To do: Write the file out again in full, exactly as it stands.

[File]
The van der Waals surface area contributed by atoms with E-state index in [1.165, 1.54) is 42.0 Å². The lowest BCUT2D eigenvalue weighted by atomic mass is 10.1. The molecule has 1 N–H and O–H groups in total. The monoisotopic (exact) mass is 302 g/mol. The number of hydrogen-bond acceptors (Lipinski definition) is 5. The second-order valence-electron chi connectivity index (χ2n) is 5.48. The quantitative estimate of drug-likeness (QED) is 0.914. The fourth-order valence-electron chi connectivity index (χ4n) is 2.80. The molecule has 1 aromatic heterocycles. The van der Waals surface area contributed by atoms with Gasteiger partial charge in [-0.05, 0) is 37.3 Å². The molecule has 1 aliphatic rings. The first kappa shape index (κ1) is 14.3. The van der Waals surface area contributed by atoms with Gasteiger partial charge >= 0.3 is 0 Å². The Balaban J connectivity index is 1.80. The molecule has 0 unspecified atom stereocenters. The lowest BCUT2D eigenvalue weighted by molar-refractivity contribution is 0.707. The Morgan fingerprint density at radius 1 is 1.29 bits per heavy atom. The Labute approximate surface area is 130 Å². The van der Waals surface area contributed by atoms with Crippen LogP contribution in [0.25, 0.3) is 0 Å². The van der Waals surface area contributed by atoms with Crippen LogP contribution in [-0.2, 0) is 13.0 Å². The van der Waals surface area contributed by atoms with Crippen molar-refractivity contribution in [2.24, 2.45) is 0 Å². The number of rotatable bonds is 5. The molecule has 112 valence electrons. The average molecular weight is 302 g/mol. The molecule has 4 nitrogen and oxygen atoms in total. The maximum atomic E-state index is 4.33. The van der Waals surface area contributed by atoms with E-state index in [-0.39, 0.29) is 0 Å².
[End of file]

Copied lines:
The van der Waals surface area contributed by atoms with E-state index in [1.165, 1.54) is 42.0 Å². The lowest BCUT2D eigenvalue weighted by atomic mass is 10.1. The molecule has 1 N–H and O–H groups in total. The monoisotopic (exact) mass is 302 g/mol. The number of hydrogen-bond acceptors (Lipinski definition) is 5. The second-order valence-electron chi connectivity index (χ2n) is 5.48. The quantitative estimate of drug-likeness (QED) is 0.914. The fourth-order valence-electron chi connectivity index (χ4n) is 2.80. The molecule has 1 aromatic heterocycles. The van der Waals surface area contributed by atoms with Gasteiger partial charge in [-0.05, 0) is 37.3 Å². The molecule has 1 aliphatic rings. The first kappa shape index (κ1) is 14.3. The van der Waals surface area contributed by atoms with Gasteiger partial charge >= 0.3 is 0 Å². The Balaban J connectivity index is 1.80. The molecule has 0 unspecified atom stereocenters. The lowest BCUT2D eigenvalue weighted by molar-refractivity contribution is 0.707. The Morgan fingerprint density at radius 1 is 1.29 bits per heavy atom. The Labute approximate surface area is 130 Å². The van der Waals surface area contributed by atoms with Crippen LogP contribution in [0.25, 0.3) is 0 Å². The van der Waals surface area contributed by atoms with Crippen LogP contribution in [-0.2, 0) is 13.0 Å². The van der Waals surface area contributed by atoms with Crippen molar-refractivity contribution in [2.24, 2.45) is 0 Å². The number of rotatable bonds is 5. The molecule has 112 valence electrons. The average molecular weight is 302 g/mol. The molecule has 4 nitrogen and oxygen atoms in total. The maximum atomic E-state index is 4.33. The van der Waals surface area contributed by atoms with E-state index in [-0.39, 0.29) is 0 Å².